Southwest press conference on 737 MAX order

Southwest Airlines held a web press conference (with written question submissions the staff can screen in advance–bad idea) on its new 737 MAX order. Here are highlights:

Gary Kelly, CEO

  • Only four 737 MAX delivered in 2017. Just 15 the following year. (From press release.)
  • Christmas came early to Southwest. [Last time Kelly said that was when he proposed moving from Sea-Tac to Boeing Field in Seattle. Got his head handed to him in the local opposition. Editor.]
  • We have seen tremendous advances with technology.
  • COO Mike Van der Ven led effort.
  • This is coming at just the right time. One of the main challenges we face are high fuel costs. We are very much in need of new technology to reduce the fuel burn and reduce environmental impact.
  • This supports our financial strategy.
  • Commonality major point.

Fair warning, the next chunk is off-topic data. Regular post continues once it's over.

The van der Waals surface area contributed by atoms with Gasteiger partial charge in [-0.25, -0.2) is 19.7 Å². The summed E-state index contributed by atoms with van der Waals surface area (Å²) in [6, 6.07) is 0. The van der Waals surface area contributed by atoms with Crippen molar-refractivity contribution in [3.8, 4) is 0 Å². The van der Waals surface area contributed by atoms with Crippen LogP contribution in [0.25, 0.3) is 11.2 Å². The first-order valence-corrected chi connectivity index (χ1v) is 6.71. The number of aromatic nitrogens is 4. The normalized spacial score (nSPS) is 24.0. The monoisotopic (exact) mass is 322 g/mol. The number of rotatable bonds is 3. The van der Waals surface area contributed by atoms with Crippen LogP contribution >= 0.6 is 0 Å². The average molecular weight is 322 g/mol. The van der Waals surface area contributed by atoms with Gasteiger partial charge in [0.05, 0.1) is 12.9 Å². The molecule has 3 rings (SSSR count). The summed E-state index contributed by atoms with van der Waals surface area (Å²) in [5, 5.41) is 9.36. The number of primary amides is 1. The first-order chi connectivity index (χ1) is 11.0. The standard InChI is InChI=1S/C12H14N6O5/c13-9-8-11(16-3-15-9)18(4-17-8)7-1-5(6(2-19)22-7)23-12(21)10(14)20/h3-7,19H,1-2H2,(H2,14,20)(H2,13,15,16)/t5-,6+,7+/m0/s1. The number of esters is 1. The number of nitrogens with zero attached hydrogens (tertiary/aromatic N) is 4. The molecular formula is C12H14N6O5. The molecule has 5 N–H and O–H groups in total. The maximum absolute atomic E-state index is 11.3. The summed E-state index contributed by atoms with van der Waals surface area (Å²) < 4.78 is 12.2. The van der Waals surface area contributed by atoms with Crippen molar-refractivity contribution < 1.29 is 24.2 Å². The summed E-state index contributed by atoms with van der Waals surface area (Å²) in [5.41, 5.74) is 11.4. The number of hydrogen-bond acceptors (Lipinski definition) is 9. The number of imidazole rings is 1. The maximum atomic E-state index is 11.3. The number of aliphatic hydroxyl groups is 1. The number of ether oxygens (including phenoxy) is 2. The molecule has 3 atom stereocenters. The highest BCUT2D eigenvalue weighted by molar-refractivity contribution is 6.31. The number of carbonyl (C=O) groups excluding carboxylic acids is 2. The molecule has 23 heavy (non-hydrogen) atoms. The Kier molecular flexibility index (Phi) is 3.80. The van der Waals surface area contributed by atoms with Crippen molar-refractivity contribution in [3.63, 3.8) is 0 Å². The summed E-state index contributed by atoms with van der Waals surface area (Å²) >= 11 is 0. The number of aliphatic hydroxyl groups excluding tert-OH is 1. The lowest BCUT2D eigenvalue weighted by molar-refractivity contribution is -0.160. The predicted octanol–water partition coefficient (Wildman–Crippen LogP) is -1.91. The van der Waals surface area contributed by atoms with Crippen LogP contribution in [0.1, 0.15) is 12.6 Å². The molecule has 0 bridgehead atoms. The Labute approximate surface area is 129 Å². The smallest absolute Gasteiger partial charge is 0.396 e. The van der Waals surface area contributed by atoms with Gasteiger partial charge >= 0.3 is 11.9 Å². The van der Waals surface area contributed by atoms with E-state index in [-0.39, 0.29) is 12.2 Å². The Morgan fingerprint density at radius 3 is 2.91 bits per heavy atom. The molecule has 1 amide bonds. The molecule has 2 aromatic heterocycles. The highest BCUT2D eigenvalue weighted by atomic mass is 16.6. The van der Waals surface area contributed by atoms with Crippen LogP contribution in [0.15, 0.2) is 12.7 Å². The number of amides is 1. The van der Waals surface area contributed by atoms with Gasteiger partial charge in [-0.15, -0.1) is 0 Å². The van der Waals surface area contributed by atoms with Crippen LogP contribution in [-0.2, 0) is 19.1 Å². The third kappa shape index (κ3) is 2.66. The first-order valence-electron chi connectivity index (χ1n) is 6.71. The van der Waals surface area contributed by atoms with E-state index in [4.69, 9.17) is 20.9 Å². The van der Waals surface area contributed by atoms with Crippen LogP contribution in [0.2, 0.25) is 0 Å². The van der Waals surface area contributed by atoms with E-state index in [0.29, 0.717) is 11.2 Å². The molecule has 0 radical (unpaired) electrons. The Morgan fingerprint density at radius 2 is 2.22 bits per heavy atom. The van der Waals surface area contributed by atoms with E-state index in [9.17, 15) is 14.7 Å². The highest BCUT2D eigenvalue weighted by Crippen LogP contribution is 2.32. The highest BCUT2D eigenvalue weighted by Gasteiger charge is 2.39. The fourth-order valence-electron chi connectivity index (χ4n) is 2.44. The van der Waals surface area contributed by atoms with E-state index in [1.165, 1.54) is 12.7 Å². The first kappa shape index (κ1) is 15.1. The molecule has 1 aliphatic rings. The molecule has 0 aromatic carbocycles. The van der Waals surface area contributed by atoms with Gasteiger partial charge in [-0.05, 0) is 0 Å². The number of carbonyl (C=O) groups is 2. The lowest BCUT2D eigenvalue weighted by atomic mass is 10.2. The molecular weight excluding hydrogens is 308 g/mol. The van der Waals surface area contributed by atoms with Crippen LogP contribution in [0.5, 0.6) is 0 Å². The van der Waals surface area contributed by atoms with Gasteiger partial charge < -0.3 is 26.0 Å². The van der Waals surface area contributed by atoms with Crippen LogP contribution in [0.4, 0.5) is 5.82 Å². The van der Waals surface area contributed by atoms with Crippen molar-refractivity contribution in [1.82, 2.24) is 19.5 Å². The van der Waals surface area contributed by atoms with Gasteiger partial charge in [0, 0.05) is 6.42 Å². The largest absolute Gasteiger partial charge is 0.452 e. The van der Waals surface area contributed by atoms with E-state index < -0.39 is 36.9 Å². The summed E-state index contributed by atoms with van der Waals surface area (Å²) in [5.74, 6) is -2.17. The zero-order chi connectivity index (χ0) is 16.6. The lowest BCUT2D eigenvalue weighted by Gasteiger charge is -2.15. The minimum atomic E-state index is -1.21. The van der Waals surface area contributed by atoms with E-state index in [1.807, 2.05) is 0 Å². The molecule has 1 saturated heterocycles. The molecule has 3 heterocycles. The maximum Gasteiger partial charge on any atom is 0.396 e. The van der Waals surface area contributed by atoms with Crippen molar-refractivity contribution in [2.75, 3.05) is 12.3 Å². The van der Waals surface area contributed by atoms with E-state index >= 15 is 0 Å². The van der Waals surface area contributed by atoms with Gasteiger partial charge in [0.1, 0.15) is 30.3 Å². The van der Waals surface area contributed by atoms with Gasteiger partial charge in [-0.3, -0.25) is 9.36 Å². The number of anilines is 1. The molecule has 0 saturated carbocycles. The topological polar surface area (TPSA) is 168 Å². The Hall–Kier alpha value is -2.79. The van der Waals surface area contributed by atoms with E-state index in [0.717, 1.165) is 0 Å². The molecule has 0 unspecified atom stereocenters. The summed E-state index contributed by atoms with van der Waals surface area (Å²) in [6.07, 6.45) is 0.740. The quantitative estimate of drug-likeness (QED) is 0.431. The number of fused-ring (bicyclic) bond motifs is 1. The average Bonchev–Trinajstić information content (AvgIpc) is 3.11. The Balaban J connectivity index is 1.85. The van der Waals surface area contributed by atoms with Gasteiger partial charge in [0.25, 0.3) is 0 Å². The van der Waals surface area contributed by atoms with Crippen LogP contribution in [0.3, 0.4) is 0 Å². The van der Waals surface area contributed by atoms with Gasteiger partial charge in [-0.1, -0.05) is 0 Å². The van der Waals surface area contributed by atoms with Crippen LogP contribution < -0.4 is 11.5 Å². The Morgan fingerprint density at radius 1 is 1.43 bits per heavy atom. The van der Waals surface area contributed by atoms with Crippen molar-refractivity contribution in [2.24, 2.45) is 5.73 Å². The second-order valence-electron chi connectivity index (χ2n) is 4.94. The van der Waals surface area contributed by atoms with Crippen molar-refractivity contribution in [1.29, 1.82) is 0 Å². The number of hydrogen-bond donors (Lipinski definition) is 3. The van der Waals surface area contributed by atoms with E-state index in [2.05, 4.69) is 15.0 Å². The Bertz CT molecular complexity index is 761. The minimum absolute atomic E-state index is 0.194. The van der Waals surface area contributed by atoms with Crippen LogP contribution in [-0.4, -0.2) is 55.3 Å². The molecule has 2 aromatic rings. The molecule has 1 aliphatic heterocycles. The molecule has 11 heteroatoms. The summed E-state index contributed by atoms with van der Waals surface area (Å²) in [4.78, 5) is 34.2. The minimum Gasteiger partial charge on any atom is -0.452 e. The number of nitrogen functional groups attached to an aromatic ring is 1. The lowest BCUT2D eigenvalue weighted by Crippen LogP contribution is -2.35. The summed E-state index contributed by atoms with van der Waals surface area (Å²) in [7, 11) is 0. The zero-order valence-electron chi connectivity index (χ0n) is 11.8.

Jim Albaugh, CEO of BCA.

  • [Albaugh looks a lot happier at this press conference than he did at the American Airlines one.]
  • Southwest is a special customer and we have a special relationship.
  • This is the first definitive agreement we signed. Southwest will get airplane #1 when it rolls off the line in Renton.
  • [With Southwest getting only 4 airplanes in 2017, this suggests a late 2017 EIS.–Editor]
  • 948 commitments now, projects 1,400-1,500 by the end of next year.
  • I don’t have the real thing but I have a model for you and a video.
  • [Video shows MAX will winglets, not the oft-speculated raked wingtips.]
  • This is largest order in Boeing’s history.

Kevin McAllister, VP Sales and Marketing for GE, representing CFM.

  • Southwest formally launches the LEAP-1B.

Mike Van der Ven, COO.